The jury in the Wisconsin murder trial of Kyle Rittenhouse asked yesterday about viewing video related to the case, indicating it was still weighing evidence on its second day of deliberations on whether to convict or acquit the teenager.
he 12-member jury sent a note to Kenosha County Judge Bruce Schroeder asking whether it can view video in its private room or in the courtroom. It was not immediately clear what video it was seeking to review.
Judge Schroeder said the jury would be required to view the evidence in the courtroom, which he would clear of public attendees and the media. After a full day on Monday, the jury had at that point been deliberating for about 11 hours.
Mark Richards, an attorney for Mr Rittenhouse, said he objected to the jury reviewing drone video that was an important part of the prosecution’s case. The video shows Mr Rittenhouse shooting Joseph Rosenbaum, one of two men he killed during racial justice protests in Kenosha, Wisconsin, on August 25, 2020.
The defence has accused prosecutors of withholding a high-definition version of drone footage until Saturday, when the case was already closed to new evidence, and cited the issue in their motion for a mistrial filed to the court on Monday.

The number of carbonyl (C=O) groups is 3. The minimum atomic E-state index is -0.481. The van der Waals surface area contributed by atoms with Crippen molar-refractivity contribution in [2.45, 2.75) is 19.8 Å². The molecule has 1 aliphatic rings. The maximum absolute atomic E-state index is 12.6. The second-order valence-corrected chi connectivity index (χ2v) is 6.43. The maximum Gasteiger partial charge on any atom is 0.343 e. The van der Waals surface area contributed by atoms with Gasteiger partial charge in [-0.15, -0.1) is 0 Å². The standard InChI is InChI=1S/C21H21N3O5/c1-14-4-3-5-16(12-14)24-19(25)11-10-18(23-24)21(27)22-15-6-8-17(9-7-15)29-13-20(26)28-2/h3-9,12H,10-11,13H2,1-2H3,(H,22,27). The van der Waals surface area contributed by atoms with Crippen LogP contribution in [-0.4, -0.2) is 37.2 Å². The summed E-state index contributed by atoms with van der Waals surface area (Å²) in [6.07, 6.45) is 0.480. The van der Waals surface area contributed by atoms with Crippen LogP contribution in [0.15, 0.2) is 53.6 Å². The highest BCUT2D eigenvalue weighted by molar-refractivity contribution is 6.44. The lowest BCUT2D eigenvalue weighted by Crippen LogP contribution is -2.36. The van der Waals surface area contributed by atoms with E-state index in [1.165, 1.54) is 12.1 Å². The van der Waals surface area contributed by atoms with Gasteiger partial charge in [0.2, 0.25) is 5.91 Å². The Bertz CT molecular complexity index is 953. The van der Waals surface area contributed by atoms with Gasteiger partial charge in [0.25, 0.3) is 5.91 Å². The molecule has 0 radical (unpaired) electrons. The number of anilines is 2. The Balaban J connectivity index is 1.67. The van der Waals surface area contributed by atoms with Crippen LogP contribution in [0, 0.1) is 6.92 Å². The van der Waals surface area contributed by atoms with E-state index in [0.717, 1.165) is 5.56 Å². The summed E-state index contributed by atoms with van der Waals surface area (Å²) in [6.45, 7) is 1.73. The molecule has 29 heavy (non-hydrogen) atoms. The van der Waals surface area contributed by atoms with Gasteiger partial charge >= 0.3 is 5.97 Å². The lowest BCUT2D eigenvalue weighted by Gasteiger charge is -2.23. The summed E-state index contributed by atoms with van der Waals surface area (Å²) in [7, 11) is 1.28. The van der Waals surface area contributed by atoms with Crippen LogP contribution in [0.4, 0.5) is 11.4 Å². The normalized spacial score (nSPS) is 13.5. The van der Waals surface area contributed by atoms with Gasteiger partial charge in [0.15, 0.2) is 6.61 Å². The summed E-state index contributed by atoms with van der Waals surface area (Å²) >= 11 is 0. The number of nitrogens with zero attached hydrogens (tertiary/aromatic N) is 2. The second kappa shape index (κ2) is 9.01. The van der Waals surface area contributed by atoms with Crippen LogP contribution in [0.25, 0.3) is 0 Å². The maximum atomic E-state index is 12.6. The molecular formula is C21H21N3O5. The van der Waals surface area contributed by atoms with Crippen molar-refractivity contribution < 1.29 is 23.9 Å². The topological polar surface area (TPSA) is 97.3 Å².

“I don’t know what exhibits the jurors wish to see,” Mr Richards said. “We the defence has a real problem with them seeing the drone footage.”
Mr Rittenhouse (18) is charged with homicide in the deaths of Joseph Rosenbaum (36) and Anthony Huber (26), and attempted homicide in the wounding of Gaige Grosskreutz (28) on August 25, 2020. He faces life in prison on the most serious count.
The shootings took place in Kenosha during protests – marred by arson, rioting and looting – that followed the police shooting of a black man, Jacob Blake, who was left paralysed.
Mr Rittenhouse, who was 17 at the time, has pleaded not guilty and took the stand last week to argue that he only fired his weapon after the men attacked him. He said Mr Rosenbaum, the first person he shot that night, grabbed the barrel of his rifle.
Streamed online, the Rittenhouse trial has emerged as the most closely watched case involving a civilian’s right to self-defence since George Zimmerman was acquitted in the fatal shooting of Trayvon Martin, an unarmed black teenager, in 2013.
Like Mr Zimmerman, Mr Rittenhouse has become a polarising figure, viewed as heroic by some conservatives who favour expansive gun rights and as a symbol of a reckless American gun culture by many on the left.
Kenosha has been on edge during the trial, and a small crowd of demonstrators assembled on the courthouse steps again yesterday, some holding signs in support of Mr Rittenhouse and others calling for his conviction.
Outside the courthouse, a man carrying an AR-15-style rifle and a bullhorn was told by Kenosha County Sheriff’s deputies he could not be in the area as it was in near a school.
Judge Schroeder, who has been critical of the media for its reporting on the trial, said he would rethink allowing live coverage in his courtroom in the future, decrying what he called “grossly irresponsible” coverage of the case.